Knowledge workers of all types and across all functions and industries have something in common: their "product" is knowledge. Whether it’s a support professional delivering resolutions to problems, product managers delivering requirements, HR advisors helping employees navigate their benefits choices, or legal council advising on regulatory requirements, they’re all giving people the information they need to accomplish things. In other words, they are delivering knowledge.
Knowledge workers are busy -- they’re responding to requests, answering questions, and creating deliverables of many kinds and often in many channels. It’s easy for this incessant stream of tasks to overshadow the important work of capturing what we learn in a way that benefits the entire organization. KCS integrates the use of a knowledge base into the knowledge worker's workflow. KCS is successful when reusing, improving, and creating knowledge articles in a knowledge base becomes a habit for the knowledge worker. When these KCS activities become a habit, it reduces rework and improves the quality of the knowledge articles being reused. If the KCS practices are implemented properly, it does not add handle time to the task. This is the elegance of the methodology.
KCS asserts that organizational leaders and knowledge workers must resist the temptation to focus exclusively on the transaction or task. The tasks and related interactions are important, but great things happen when the task is done in the context of the bigger picture. Working strategically balances the importance of the task with the potential future value of what is learned from each interaction and what can be learned from the patterns that emerge from a collection of interactions. When we create and maintain a knowledge base of our collective experience, we improve our collective ability to execute our tasks, and in many cases we can eliminate the need for many repetitive tasks. Recognizing that “knowledge is the product” is the way teams work smarter, not harder.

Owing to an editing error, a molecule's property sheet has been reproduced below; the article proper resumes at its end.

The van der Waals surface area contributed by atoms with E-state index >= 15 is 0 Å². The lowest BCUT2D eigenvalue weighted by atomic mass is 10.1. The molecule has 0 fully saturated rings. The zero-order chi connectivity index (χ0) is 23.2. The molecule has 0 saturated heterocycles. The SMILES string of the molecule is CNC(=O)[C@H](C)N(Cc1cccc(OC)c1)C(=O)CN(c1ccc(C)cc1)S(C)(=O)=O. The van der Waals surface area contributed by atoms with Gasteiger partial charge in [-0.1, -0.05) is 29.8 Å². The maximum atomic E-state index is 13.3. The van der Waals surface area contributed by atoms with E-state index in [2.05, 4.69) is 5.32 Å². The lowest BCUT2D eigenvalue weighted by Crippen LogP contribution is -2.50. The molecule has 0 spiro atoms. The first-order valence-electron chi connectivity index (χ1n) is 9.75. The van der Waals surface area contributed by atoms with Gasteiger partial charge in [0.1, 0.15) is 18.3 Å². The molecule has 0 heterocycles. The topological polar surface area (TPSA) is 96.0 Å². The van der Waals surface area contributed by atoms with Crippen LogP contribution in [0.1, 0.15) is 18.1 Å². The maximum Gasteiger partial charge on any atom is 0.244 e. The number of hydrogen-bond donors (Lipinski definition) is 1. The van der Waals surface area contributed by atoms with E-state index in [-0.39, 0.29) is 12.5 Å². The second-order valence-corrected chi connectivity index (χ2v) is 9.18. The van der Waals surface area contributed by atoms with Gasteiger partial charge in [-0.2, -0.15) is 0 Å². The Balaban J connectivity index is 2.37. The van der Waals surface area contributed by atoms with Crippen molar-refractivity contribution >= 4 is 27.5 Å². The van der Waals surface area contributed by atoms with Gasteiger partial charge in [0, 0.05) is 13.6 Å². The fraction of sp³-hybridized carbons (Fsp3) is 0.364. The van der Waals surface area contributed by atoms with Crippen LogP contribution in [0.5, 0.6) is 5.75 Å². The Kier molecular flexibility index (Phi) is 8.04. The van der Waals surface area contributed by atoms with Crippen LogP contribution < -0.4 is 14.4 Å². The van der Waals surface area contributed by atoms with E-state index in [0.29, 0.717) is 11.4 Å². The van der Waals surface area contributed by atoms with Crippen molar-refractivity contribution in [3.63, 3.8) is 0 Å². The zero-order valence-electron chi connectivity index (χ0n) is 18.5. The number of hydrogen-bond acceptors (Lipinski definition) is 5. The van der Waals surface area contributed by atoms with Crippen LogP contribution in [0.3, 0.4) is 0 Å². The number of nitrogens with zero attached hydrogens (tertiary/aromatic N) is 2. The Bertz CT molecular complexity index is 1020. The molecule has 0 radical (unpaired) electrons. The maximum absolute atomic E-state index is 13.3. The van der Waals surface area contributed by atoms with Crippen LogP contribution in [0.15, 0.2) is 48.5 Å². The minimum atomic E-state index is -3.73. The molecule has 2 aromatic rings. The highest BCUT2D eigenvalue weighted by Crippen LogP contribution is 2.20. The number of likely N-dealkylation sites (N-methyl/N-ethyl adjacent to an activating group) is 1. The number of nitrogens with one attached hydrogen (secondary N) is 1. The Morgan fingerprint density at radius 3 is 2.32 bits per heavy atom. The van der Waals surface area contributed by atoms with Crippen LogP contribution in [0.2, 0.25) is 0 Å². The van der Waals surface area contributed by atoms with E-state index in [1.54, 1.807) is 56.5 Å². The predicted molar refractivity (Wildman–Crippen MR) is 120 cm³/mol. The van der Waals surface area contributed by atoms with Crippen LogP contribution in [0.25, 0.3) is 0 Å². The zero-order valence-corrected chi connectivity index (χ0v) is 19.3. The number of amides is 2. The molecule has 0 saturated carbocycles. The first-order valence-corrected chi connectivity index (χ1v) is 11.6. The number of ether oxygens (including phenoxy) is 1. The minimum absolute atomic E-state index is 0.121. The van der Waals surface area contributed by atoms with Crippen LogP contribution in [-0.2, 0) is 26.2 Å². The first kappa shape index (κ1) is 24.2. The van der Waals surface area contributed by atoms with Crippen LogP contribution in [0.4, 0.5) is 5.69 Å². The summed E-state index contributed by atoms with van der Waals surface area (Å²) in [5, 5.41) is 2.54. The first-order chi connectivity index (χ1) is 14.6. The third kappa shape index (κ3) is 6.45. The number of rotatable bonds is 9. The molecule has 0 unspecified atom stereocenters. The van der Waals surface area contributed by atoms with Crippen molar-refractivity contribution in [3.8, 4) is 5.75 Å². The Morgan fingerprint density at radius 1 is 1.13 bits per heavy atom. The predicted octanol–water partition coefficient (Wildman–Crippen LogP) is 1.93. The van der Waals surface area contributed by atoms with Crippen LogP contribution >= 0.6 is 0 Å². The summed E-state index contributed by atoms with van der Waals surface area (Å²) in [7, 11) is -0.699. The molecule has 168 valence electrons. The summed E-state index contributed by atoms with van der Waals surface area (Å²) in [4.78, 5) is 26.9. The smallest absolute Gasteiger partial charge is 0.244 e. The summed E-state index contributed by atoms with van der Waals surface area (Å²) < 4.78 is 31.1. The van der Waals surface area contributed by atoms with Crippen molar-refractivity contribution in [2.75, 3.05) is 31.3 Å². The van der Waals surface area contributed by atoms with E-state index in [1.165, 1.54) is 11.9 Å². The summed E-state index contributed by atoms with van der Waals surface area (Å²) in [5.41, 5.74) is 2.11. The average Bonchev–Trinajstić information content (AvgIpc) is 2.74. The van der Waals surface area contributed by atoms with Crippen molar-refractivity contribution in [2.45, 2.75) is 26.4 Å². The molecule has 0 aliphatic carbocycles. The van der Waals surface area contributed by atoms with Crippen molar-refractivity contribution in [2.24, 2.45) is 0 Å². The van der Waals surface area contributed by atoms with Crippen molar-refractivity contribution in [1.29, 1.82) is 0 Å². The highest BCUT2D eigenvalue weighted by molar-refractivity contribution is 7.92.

Knowledge comes in many forms and places, all of which can be valuable to organizations. KCS is useful for all forms of knowledge; its techniques are focused on reusing and improving on what is known and capturing what is new. This is done in the course of doing the work. KCS complements, not replaces, content such as technical documentation, design documents, HR policies, regulatory filings, and other collateral. It allows organizations to distinguish knowledge that is simply experience-based from knowledge that has compliance needs such as high risk processes, company policies, or regulatory and legal requirements. KCS recognizes that not all knowledge is equal in importance and impact, and allows organizations to implement the appropriate control mechanisms based on the requirements for different types of knowledge.
Knowledge is the by-product of an interaction or experience. It is best captured in the context of use, which is why we say the best people to create and maintain knowledge are those who use it everyday. Another advantage of this idea of "capture in the moment" is the fact that most of what we know is tacit knowledge: the things we know, but don't know we know until someone asks. Explicit knowledge are the things we know that we can express in the absence of demand or context.
For more on knowledge, see The Attributes of Knowledge in the KCS Practices Guide.